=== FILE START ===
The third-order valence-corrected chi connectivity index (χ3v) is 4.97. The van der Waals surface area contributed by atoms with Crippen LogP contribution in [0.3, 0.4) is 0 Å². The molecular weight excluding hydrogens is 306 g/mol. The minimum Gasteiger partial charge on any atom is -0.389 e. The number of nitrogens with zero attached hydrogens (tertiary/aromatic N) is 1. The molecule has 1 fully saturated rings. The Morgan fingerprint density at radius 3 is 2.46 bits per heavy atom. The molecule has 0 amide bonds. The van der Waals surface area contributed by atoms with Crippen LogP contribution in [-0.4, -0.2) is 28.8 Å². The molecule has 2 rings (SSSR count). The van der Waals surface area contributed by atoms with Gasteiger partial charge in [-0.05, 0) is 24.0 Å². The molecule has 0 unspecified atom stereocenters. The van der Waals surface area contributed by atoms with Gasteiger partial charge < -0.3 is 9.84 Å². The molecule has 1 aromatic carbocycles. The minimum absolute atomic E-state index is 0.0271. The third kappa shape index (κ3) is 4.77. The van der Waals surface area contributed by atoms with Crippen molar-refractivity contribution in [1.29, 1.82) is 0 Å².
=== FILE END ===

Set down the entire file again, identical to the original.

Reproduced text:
The third-order valence-corrected chi connectivity index (χ3v) is 4.97. The van der Waals surface area contributed by atoms with Crippen LogP contribution in [0.3, 0.4) is 0 Å². The molecular weight excluding hydrogens is 306 g/mol. The minimum Gasteiger partial charge on any atom is -0.389 e. The number of nitrogens with zero attached hydrogens (tertiary/aromatic N) is 1. The molecule has 1 fully saturated rings. The Morgan fingerprint density at radius 3 is 2.46 bits per heavy atom. The molecule has 0 amide bonds. The van der Waals surface area contributed by atoms with Crippen LogP contribution in [-0.4, -0.2) is 28.8 Å². The molecule has 2 rings (SSSR count). The van der Waals surface area contributed by atoms with Gasteiger partial charge in [-0.05, 0) is 24.0 Å². The molecule has 0 unspecified atom stereocenters. The van der Waals surface area contributed by atoms with Gasteiger partial charge < -0.3 is 9.84 Å². The molecule has 1 aromatic carbocycles. The minimum absolute atomic E-state index is 0.0271. The third kappa shape index (κ3) is 4.77. The van der Waals surface area contributed by atoms with Crippen molar-refractivity contribution in [1.29, 1.82) is 0 Å².